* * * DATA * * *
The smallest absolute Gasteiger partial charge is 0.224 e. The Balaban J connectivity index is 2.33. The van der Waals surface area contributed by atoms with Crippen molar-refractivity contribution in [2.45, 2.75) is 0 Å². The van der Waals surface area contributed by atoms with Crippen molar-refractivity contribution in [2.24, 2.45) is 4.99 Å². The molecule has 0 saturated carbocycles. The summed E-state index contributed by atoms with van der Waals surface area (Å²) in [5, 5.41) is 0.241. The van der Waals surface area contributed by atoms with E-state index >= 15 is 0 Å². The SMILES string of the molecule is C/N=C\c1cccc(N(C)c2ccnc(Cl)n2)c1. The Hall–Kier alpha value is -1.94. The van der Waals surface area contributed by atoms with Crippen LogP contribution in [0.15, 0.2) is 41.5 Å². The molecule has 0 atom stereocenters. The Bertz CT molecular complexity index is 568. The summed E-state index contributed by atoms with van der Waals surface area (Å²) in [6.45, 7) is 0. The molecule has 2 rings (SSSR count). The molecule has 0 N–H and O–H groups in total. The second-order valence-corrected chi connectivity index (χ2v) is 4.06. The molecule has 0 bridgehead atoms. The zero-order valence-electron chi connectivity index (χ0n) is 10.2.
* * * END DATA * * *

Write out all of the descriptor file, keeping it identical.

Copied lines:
The smallest absolute Gasteiger partial charge is 0.224 e. The Balaban J connectivity index is 2.33. The van der Waals surface area contributed by atoms with Crippen molar-refractivity contribution in [2.45, 2.75) is 0 Å². The van der Waals surface area contributed by atoms with Crippen molar-refractivity contribution in [2.24, 2.45) is 4.99 Å². The molecule has 0 saturated carbocycles. The summed E-state index contributed by atoms with van der Waals surface area (Å²) in [5, 5.41) is 0.241. The van der Waals surface area contributed by atoms with E-state index >= 15 is 0 Å². The SMILES string of the molecule is C/N=C\c1cccc(N(C)c2ccnc(Cl)n2)c1. The Hall–Kier alpha value is -1.94. The van der Waals surface area contributed by atoms with Crippen LogP contribution in [0.15, 0.2) is 41.5 Å². The molecule has 0 atom stereocenters. The Bertz CT molecular complexity index is 568. The summed E-state index contributed by atoms with van der Waals surface area (Å²) in [6.45, 7) is 0. The molecule has 2 rings (SSSR count). The molecule has 0 N–H and O–H groups in total. The second-order valence-corrected chi connectivity index (χ2v) is 4.06. The molecule has 0 bridgehead atoms. The zero-order valence-electron chi connectivity index (χ0n) is 10.2.